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SWOLE

THE MAKING OF MEN AND THE MEANING OF MUSCLE

A memoir, history, and critical essay in one, sure to captivate anyone who’s ever pumped—or dreamed of pumping—iron.

A self-described “meathead” writes compellingly about the world of bodybuilding.

“I am trying to get Big, and doing it very much on purpose. No, I am not sure why. Yes, you can feel my arm.” So writes Brodeur, who, at a glance, might seem an unlikely candidate for bodybuilding: He is, after all, the classical music critic for the Washington Post. But there’s more to bodybuilding than meets the eye. It’s the locus of a gay subculture, a highly visible means of self-expression, and a way of both adopting and subverting he-man ideals—and besides, “I also really love how my ass looks.” Brodeur takes readers on a wide-ranging tour of lifting and the cultural factors that propel “the long physical and psychological road of consciously building one’s body.” One is the world of childhood, in which many boys played with musclemen dolls and unconsciously absorbed their physical ideals; another was the openness of the bodybuilding culture to those who were once the “klutzes who sucked very conspicuously at team sports and grew up to opt for the weight room over the battlefield or the ball field.” Brodeur is consistently funny, but he is also a cleareyed student of the culture with a trove of trivia to fall back on: Who knew that Lou Ferrigno’s Incredible Hulk body double was a Black bodybuilder (no matter, since the filmmakers decided “green is green”) or that some current bodybuilding ideals can be traced to Dutch Renaissance art? Allowing that there are all sorts of prejudices against it, Brodeur, in the end, delivers a host of good reasons for picking up the weights and putting those muscles to work.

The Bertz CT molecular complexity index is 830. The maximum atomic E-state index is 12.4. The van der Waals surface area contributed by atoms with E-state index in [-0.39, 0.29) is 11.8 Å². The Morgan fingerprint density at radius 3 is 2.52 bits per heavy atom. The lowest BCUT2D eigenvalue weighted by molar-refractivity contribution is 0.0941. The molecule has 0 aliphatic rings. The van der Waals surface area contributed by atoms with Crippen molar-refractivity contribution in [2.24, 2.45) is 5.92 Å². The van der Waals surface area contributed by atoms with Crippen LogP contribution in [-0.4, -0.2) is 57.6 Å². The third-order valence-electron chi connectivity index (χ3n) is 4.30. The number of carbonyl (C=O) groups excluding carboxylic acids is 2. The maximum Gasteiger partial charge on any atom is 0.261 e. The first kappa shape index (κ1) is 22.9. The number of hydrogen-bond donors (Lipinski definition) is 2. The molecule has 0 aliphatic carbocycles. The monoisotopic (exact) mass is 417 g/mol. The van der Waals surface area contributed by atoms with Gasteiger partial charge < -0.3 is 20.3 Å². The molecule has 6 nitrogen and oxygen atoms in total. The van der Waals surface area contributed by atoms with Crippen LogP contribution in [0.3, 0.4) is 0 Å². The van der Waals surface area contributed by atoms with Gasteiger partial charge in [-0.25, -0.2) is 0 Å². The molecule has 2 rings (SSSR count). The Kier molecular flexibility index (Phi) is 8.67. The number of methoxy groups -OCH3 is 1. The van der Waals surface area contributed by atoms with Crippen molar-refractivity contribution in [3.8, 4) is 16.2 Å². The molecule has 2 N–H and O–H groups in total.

A memoir, history, and critical essay in one, sure to captivate anyone who’s ever pumped—or dreamed of pumping—iron.

Pub Date: May 28, 2024

ISBN: 9780807059364

Page Count: 256

Publisher: Beacon Press

Review Posted Online: March 20, 2024

Kirkus Reviews Issue: April 15, 2024

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WHAT THIS COMEDIAN SAID WILL SHOCK YOU

Maher calls out idiocy wherever he sees it, with a comedic delivery that veers between a stiletto and a sledgehammer.

The comedian argues that the arts of moderation and common sense must be reinvigorated.